A couple of weeks ago, 80+ kids along with some Advil-poppin’ parents and teachers (including me) trotted out to Underwood Family Farms for a little face time with some right-out-of-the-ground food. It was a long ride, but by the time we saw actual fields, the kids were getting rowdy with excitement. First they got a primer on fruits and vegetables (during which I heard more than one parent comment that they were learning something also).
Okay. A fruit is the actual reproductive part of a plant, complete with seeds. It’s very clever when you think about it. The plant can’t move, and if something doesn’t scatter the seeds, the new plants will be too crowded to survive. Here’s where the animals come in. Something eats the seed-bearing part (and sometimes the seeds too), and by tossing the core, or the seeds, or even pooping the whole seeds and the plant and the animal survive and go on to reproduce. (And plants make their own food, unlike us; they’re cleverer than you thought, huh?).
So a fruit bears the seeds. A tomato, a cucumber, zucchini, an avocado: Fruit, technically.
Er, then what is a vegetable? When you eat the leaves, stems, or flowers. The guy mentioned that cauliflower really is the flowering part of the plant. Really? Okay, I learned something too.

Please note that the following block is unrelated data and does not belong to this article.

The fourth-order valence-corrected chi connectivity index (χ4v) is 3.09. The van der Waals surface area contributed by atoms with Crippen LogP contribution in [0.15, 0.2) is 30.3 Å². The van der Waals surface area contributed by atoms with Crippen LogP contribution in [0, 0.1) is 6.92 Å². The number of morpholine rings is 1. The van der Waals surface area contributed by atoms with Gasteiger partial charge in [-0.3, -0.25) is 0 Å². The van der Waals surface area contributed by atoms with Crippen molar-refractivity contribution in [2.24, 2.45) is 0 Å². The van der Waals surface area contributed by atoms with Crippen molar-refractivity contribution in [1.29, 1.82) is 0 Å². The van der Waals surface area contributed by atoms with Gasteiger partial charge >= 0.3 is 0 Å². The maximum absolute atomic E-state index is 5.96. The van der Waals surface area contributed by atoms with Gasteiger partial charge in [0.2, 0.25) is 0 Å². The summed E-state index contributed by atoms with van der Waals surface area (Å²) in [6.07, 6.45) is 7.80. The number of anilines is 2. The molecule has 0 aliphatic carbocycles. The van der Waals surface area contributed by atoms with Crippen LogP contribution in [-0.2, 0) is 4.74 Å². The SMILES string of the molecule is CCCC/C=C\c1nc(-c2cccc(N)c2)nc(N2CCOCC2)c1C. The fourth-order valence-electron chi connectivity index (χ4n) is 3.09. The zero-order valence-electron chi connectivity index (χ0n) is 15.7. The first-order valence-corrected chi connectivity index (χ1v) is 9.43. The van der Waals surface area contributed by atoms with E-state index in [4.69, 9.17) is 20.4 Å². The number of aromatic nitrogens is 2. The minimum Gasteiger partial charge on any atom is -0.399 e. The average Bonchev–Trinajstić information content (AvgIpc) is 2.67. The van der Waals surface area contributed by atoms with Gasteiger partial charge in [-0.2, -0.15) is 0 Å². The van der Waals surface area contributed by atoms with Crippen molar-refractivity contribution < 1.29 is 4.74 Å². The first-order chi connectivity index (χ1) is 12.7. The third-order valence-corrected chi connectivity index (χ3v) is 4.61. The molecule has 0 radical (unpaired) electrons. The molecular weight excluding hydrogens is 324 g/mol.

After that we were towed by tractor to a strawberry field, where the kids ran loose with a clear box and their adult chaperones in a strawberry field. Underneath the leaves lay ruby red strawberries so ripe that the field smelled like heaven. So what did the kids do? My little charges started picking strawberries that looked like the ones at the market — the kind that are not yet fully ripened (so they can be shipped) and still have yellowy tips. I stopped them and explained that this was different, that they could pick the ripest, best ones, and then they did. And then they wanted to eat some of them in the field. When I discovered that there were no pesticides, that’s just what we did. One of my kid’s friends came back with a red-stained ring around his mouth like a little, very happy clown.
Unfortunately, after that the kids were encouraged to eat lunch and see the animals, though they all wanted to see the other crops. We saw some by tractor — peach trees, walnut trees, avocadoes, beans, etc. They were fascinated. It was 90 degrees that day (one my little charges got heat exhaustion…), but as a bonus many of them fell asleep in the bus going home, even my little sleep-averse child.
If you can take your kids to a farm, or grow your own fruits/vegetables, do. It’s the greatest way for them to make a connection with the food they eat (and it both encourages them to eat well and spoils them for really good food that doesn’t taste bland or half-ripened). We ate strawberries for a few days — they were like candy.
We’ve got tomatoes on our side yard in a pot, as we do every year. The kid won’t eat a tomato, but it doesn’t stop her from getting very, very excited every time one ripens on the vine and she gets to pick it.